Biological Invasions

, Volume 21, Issue 3, pp 1021–1031 | Cite as

Limits to biocontrol: the effects of urbanization and elevation on Bruchidius villosus and Exapion fuscirostre—two biological control agents of Cytisus scoparius

  • Robert Frederick BodeEmail author
  • Sara Grove
  • Nathan Krueger
Original Paper


Both invasive species and their biological control agents face barriers to expansion, which provide opportunities to limit invasions or may enable target invasive species to exist in enemy-free space. A better understanding of the various barriers to the spread of insects introduced to control invasive plants will allow for more targeted release programs and potentially shorter lag times from introduction to management. In the Pacific Northwest of the United States, two seed eating beetles (Exapion fuscirostre and Bruchidius villosus) have been introduced to control the invasive plant Cytisus scoparius. These biological controls are predicted to be effective only at high rates of seed destruction, so any factors that limit their colonization or population sizes may allow C. scoparius populations to grow, leading to ecological and economic harm. In this study, we investigate relative impacts of biological control agents in relation to two barriers to insect movement: urbanization and elevation. We find that the impacts of B. villosus are not different between urban and rural sites, but that relative impacts of both biological control agents decrease with increasing elevation, a pattern consistent across 2 years of measurements. Cytisus scoparius populations experience substantial seed destruction in urban settings, strongly suggesting successful population control. The low seed destruction at high elevation sites could indicate that biological control agents are ineffective there, and that C. scoparius may exist in enemy-reduced space.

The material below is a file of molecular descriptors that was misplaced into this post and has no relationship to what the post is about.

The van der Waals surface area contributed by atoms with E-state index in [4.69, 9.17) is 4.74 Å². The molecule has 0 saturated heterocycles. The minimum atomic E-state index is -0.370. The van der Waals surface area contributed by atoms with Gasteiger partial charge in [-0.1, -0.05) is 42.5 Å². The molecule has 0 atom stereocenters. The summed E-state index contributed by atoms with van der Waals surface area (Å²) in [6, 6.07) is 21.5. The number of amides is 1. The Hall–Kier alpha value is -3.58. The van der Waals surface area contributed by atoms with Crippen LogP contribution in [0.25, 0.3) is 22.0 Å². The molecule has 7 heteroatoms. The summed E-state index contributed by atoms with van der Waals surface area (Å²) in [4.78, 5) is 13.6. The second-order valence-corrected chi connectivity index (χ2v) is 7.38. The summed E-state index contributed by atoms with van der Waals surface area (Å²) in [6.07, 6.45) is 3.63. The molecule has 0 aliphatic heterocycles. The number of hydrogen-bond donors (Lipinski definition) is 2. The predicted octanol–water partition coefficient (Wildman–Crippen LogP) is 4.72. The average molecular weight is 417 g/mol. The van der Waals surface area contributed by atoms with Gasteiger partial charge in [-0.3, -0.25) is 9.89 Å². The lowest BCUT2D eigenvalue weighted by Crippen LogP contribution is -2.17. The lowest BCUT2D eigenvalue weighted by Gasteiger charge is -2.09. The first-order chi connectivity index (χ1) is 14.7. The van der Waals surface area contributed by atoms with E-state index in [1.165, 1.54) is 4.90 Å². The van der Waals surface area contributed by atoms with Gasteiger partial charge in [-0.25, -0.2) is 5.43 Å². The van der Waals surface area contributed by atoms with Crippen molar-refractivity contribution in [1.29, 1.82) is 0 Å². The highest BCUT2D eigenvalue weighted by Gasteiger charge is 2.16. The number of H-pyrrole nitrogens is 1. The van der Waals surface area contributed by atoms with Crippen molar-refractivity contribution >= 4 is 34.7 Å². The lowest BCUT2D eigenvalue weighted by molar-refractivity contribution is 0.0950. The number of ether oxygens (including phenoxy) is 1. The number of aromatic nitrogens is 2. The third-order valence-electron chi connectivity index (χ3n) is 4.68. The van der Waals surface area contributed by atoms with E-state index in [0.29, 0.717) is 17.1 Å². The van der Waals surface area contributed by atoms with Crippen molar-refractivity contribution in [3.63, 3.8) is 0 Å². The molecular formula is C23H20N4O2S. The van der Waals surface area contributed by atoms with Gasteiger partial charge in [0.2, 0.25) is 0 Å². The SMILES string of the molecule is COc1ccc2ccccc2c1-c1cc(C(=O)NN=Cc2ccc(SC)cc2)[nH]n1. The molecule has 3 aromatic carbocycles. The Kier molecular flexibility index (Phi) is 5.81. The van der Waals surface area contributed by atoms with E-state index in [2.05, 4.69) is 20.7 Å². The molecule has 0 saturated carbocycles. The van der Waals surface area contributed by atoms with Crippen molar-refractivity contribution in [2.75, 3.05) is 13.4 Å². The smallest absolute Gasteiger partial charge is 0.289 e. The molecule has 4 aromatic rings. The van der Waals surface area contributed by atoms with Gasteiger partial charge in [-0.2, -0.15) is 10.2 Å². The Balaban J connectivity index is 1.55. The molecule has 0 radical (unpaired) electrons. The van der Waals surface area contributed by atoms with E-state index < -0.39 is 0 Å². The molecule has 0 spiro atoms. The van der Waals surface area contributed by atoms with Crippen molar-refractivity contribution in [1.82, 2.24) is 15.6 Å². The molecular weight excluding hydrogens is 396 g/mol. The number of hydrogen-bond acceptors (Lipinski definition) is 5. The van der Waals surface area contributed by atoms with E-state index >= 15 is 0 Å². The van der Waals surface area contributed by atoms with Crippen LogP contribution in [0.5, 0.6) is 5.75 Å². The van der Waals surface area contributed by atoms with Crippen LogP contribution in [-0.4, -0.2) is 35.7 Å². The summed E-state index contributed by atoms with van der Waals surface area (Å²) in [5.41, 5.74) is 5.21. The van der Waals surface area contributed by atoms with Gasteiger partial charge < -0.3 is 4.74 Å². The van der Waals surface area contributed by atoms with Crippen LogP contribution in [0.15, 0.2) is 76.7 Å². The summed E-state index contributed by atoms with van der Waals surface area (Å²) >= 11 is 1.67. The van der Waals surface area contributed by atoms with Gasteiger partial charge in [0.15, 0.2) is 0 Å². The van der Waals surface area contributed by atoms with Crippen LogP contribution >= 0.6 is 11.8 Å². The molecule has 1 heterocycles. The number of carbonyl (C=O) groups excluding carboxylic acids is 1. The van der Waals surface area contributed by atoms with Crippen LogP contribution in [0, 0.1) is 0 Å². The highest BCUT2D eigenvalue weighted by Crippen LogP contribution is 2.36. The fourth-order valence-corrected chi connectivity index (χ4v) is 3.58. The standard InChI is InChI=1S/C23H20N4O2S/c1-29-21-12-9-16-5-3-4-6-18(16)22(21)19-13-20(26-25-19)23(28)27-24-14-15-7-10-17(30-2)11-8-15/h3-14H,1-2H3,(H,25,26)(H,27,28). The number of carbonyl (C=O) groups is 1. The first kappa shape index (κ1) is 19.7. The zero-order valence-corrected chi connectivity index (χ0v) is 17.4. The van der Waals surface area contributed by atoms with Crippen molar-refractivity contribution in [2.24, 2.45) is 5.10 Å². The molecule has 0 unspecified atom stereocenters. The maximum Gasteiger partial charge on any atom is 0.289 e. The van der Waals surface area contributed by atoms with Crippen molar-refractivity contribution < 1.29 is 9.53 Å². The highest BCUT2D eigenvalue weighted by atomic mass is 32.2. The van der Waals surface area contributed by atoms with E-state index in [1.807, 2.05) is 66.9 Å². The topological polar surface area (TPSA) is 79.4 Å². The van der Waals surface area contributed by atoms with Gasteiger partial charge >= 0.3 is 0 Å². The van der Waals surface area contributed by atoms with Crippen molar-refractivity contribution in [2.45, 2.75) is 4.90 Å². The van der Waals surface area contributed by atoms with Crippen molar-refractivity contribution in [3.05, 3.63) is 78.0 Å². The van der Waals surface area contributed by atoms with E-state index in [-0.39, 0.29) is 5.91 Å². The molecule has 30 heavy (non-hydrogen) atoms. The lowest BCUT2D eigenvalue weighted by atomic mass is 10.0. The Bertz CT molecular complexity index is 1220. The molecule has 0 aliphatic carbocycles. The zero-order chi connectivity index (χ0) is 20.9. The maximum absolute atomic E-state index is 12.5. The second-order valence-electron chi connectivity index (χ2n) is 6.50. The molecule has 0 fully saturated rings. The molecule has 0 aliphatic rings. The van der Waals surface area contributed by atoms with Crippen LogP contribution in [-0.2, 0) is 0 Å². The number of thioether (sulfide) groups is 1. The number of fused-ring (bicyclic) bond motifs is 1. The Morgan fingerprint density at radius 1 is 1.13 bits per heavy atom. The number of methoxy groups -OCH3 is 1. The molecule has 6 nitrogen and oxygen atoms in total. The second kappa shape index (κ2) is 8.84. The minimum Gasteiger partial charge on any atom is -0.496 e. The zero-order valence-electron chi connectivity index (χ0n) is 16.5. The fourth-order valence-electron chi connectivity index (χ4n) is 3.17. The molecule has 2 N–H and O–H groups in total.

Plant–insect interactions Urban ecosystems Elevation Invasive species 



We would like to thank Rebecca Tong, Danner Linhart and Emily Prall for helping in seed collection. Jennifer Andreas provided us with an early release of her biological control identification book, which helped students learn the difference between a weevil and a beetle. She also looked over an early version and provided helpful feedback. We also thank Mikala Marbach, Leslie Maya, Sheridan Menard, Catherine and Emily Pham for counting seeds in 2016. Guilia Perini, Gia Sheppard, Karlee Kawasaki and Hasley Villadelgado helped count seeds in 2017. Saint Martin’s University provided laboratory space and equipment. A special thanks to the Murdock Charitable Trust (Grant Number 2015277) for funding the elevation portion of this research.

Supplementary material

10530_2018_1882_MOESM1_ESM.docx (20 kb)
Supplementary material 1 (DOCX 21 kb)


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Copyright information

© Springer Nature Switzerland AG 2018

Authors and Affiliations

  1. 1.Saint Martin’s UniversityLaceyUSA
  2. 2.University of California, Santa CruzSanta CruzUSA

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